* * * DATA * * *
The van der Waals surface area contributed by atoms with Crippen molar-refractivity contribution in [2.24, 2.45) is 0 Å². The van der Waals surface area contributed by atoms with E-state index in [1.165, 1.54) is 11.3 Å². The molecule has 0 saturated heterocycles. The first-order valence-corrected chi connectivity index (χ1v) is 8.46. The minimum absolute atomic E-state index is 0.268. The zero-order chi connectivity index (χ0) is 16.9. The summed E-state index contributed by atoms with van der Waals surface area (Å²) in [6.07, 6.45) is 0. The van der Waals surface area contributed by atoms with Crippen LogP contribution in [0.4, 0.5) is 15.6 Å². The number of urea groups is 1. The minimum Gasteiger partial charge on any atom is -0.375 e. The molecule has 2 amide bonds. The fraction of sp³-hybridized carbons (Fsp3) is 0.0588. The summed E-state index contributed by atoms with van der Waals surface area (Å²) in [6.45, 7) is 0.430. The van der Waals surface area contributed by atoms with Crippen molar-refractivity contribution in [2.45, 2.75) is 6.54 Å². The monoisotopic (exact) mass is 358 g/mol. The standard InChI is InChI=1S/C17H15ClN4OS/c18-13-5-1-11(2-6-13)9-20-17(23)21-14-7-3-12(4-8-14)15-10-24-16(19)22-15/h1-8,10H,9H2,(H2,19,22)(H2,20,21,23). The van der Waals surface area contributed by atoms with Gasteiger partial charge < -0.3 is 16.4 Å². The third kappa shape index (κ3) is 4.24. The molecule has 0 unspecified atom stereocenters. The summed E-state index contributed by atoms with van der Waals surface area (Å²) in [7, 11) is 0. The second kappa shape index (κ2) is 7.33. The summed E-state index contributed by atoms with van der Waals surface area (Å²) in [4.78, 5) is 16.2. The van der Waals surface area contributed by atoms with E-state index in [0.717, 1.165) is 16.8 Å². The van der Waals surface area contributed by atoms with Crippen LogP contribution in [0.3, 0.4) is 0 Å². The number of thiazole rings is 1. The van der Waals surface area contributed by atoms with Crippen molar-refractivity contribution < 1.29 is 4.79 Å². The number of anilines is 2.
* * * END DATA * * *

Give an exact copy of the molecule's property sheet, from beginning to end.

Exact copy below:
The van der Waals surface area contributed by atoms with Crippen molar-refractivity contribution in [2.24, 2.45) is 0 Å². The van der Waals surface area contributed by atoms with E-state index in [1.165, 1.54) is 11.3 Å². The molecule has 0 saturated heterocycles. The first-order valence-corrected chi connectivity index (χ1v) is 8.46. The minimum absolute atomic E-state index is 0.268. The zero-order chi connectivity index (χ0) is 16.9. The summed E-state index contributed by atoms with van der Waals surface area (Å²) in [6.07, 6.45) is 0. The van der Waals surface area contributed by atoms with Crippen LogP contribution in [0.4, 0.5) is 15.6 Å². The number of urea groups is 1. The minimum Gasteiger partial charge on any atom is -0.375 e. The molecule has 2 amide bonds. The fraction of sp³-hybridized carbons (Fsp3) is 0.0588. The summed E-state index contributed by atoms with van der Waals surface area (Å²) in [6.45, 7) is 0.430. The van der Waals surface area contributed by atoms with Crippen molar-refractivity contribution in [2.45, 2.75) is 6.54 Å². The monoisotopic (exact) mass is 358 g/mol. The standard InChI is InChI=1S/C17H15ClN4OS/c18-13-5-1-11(2-6-13)9-20-17(23)21-14-7-3-12(4-8-14)15-10-24-16(19)22-15/h1-8,10H,9H2,(H2,19,22)(H2,20,21,23). The van der Waals surface area contributed by atoms with Gasteiger partial charge < -0.3 is 16.4 Å². The third kappa shape index (κ3) is 4.24. The molecule has 0 unspecified atom stereocenters. The summed E-state index contributed by atoms with van der Waals surface area (Å²) in [7, 11) is 0. The second kappa shape index (κ2) is 7.33. The summed E-state index contributed by atoms with van der Waals surface area (Å²) in [4.78, 5) is 16.2. The van der Waals surface area contributed by atoms with E-state index in [0.717, 1.165) is 16.8 Å². The van der Waals surface area contributed by atoms with Crippen LogP contribution in [0.3, 0.4) is 0 Å². The number of thiazole rings is 1. The van der Waals surface area contributed by atoms with Crippen molar-refractivity contribution < 1.29 is 4.79 Å². The number of anilines is 2.